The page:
February is heart health month so of course we start to see more posts on heart-healthy recipes and natural ingredients. One thing you might notice is that many of these natural compounds fall into the category of antioxidants. This is a broad term that includes any substance that that can prevent or slow damage to cells caused by free radicals. Free radicals are unstable molecules that are produced in our bodies as results of normal cell energy production or from external damaging influences (i.e. UV radiation, chemicals etc.). The cardiovascular system is especially sensitive to the effects of free radicals.
The skin is one of the largest organs in the body and has a variety of cells including: keratinocytes, sebaceous glands, fibroblasts, melanocytes, adipocytes (fat cells) and so on. These cells in turn have a large range of receptors among others, endocannabinoid and related receptors like CB1, CB2, TRPV1, PPAR, COX, opioid, TLR, GRP55, GPR119 etc.
Observational reports from the 1990s showed that when cannabis, hashish and other variants of cannabis were abused, there was accompanied skin disorders like hair loss, acne, ageing, dermatitis, dry skin etc. These observations indicated that cannabinoids may modulate these receptors and that using the correct cannabinoid is important to get the desired health benefit.
PEA is an endocannabinoid like fat molecule that is produced by the body whenever these is demand e.g., in situations of stress. In fact, nature has designed PEA as a “go to” molecule for the body in times of distress, danger and disease.
Orally, PEA has been widely studied for a range of conditions including as an analgesic, anti-inflammatory, anti aging, immune enhancer, various gut health conditions like Chron’s and inflammatory bowel disease, cognitive health and many other conditions. One of the key functions of PEA is to downgrade the activity of mast cells which are one of the first responders at the site of stress, disease and infection. Mast cells can be compared to mercenaries who are loaded to the hilt with all sorts of arms at the scene of battle and may be highly effective as long as their activities are kept in check. If, however they are left to their own devices they can easily get out of control and wreak havoc and be a major obstacle to deal with. Mast cells carry a large and varied payload of “armaments” which they release including histamine, range of enzymes, and other molecules like adenosine which unless carefully managed can cause the body more harm than good. One good example is allergies and various auto-immune disorders like rheumatoid arthritis where there is excess and unchecked release of such molecules.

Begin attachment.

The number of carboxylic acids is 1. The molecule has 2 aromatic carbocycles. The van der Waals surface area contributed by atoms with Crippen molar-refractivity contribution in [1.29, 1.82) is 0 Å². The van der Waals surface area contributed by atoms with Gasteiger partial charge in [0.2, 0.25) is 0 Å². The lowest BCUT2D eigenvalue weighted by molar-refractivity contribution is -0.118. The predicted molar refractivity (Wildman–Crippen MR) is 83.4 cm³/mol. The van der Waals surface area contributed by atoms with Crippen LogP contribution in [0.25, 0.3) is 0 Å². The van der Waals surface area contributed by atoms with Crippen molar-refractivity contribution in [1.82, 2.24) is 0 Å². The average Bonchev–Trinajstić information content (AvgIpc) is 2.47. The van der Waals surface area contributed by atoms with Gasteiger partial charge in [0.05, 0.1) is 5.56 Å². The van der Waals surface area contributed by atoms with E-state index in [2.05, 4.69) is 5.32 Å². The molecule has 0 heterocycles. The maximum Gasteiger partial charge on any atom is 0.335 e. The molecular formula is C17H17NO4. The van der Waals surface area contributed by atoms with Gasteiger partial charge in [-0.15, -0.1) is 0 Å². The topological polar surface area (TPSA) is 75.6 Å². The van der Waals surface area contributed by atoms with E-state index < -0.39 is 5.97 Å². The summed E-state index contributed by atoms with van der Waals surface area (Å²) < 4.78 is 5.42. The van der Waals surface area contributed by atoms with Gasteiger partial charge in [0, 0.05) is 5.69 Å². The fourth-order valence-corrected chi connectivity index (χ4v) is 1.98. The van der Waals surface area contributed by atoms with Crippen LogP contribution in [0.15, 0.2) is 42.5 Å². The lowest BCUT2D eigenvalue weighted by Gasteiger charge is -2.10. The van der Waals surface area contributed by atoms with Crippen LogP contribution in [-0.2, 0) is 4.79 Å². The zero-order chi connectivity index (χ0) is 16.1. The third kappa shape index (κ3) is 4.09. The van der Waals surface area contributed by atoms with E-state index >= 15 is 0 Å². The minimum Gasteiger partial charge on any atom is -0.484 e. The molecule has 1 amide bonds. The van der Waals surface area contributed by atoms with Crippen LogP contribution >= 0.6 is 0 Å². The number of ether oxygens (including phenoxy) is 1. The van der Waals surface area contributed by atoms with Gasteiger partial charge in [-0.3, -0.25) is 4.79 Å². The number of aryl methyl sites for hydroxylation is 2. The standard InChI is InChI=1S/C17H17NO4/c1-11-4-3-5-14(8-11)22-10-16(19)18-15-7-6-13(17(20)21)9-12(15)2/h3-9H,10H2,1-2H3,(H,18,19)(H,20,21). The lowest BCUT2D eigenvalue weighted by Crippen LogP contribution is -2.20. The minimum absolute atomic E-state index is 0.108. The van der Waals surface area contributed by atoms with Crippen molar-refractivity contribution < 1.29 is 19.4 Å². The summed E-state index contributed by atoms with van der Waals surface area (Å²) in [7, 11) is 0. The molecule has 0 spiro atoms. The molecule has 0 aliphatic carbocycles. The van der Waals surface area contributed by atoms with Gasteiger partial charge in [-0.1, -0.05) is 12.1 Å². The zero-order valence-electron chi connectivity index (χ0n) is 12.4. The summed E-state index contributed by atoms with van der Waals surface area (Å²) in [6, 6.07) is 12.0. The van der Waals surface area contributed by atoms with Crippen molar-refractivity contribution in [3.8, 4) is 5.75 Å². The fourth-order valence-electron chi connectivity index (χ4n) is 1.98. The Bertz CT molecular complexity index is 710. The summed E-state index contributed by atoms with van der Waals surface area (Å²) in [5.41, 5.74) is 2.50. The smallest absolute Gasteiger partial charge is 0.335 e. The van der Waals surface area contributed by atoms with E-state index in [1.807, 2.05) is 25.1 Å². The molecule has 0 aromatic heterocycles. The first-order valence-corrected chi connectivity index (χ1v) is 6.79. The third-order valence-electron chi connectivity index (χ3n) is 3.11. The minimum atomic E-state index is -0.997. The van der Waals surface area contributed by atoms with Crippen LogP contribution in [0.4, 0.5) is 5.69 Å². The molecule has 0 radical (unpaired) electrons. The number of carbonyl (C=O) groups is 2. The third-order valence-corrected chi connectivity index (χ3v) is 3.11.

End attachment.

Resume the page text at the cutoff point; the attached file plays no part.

Interestingly, PEA has also been found to be effective topically for a range of skin conditions including acne, pain, inflammation, dermatitis, psoriasis, photo-damage etc. The reason PEA is effective topically is because the skin large number of these receptors.
Let us review some of the studies when PEA has been used topically.
- Protection against UVA and UVB irradiation.
When a topical PEA cream was applied in healthy volunteers who were later exposed to UVA and UVB radiation, the PEA group were protected as judged by reduced levels of inflammatory markers and redness of the skin. This is an interesting finding and suggests that PEA may be used to alleviate UV- photodamage. Of course, more studies are needed to confirm this finding.
- Atopic Dermatitis (AD)
A milder skin condition than psoriasis, in AD cells multiply excessively due to increase in inflammation with the resulting breach of the skin barrier which exacerbates allergic reaction and infections. Several studies have shown that dogs and cats suffering from atopic dermatitis have increased immunoreactivity or a loss of immune intolerance. PEA levels are raised indicating the body is trying to alert this go to molecule to increase its concentration so that the body can halt and overcome the offending stressor. Topical use of PEA has been shown to alleviate this in animals.